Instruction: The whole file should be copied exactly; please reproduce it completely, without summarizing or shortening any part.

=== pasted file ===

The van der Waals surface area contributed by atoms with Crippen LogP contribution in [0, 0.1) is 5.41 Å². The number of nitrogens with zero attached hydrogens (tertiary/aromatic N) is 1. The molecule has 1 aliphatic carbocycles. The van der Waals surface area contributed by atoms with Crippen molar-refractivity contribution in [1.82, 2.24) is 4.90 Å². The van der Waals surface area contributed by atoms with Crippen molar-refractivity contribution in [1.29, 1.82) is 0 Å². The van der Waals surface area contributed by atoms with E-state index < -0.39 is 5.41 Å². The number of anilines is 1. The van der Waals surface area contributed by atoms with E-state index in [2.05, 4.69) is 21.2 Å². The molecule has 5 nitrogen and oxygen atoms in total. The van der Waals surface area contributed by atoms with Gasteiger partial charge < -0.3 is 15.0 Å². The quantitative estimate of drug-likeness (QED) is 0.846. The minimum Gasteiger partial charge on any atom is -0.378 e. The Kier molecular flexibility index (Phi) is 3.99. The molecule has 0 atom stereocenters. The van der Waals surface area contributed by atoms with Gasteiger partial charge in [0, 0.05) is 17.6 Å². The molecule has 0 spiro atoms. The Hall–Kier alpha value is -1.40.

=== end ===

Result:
The van der Waals surface area contributed by atoms with Crippen LogP contribution in [0, 0.1) is 5.41 Å². The number of nitrogens with zero attached hydrogens (tertiary/aromatic N) is 1. The molecule has 1 aliphatic carbocycles. The van der Waals surface area contributed by atoms with Crippen molar-refractivity contribution in [1.82, 2.24) is 4.90 Å². The van der Waals surface area contributed by atoms with Crippen molar-refractivity contribution in [1.29, 1.82) is 0 Å². The van der Waals surface area contributed by atoms with E-state index < -0.39 is 5.41 Å². The number of anilines is 1. The van der Waals surface area contributed by atoms with E-state index in [2.05, 4.69) is 21.2 Å². The molecule has 5 nitrogen and oxygen atoms in total. The van der Waals surface area contributed by atoms with Gasteiger partial charge < -0.3 is 15.0 Å². The quantitative estimate of drug-likeness (QED) is 0.846. The minimum Gasteiger partial charge on any atom is -0.378 e. The Kier molecular flexibility index (Phi) is 3.99. The molecule has 0 atom stereocenters. The van der Waals surface area contributed by atoms with Gasteiger partial charge in [0, 0.05) is 17.6 Å². The molecule has 0 spiro atoms. The Hall–Kier alpha value is -1.40.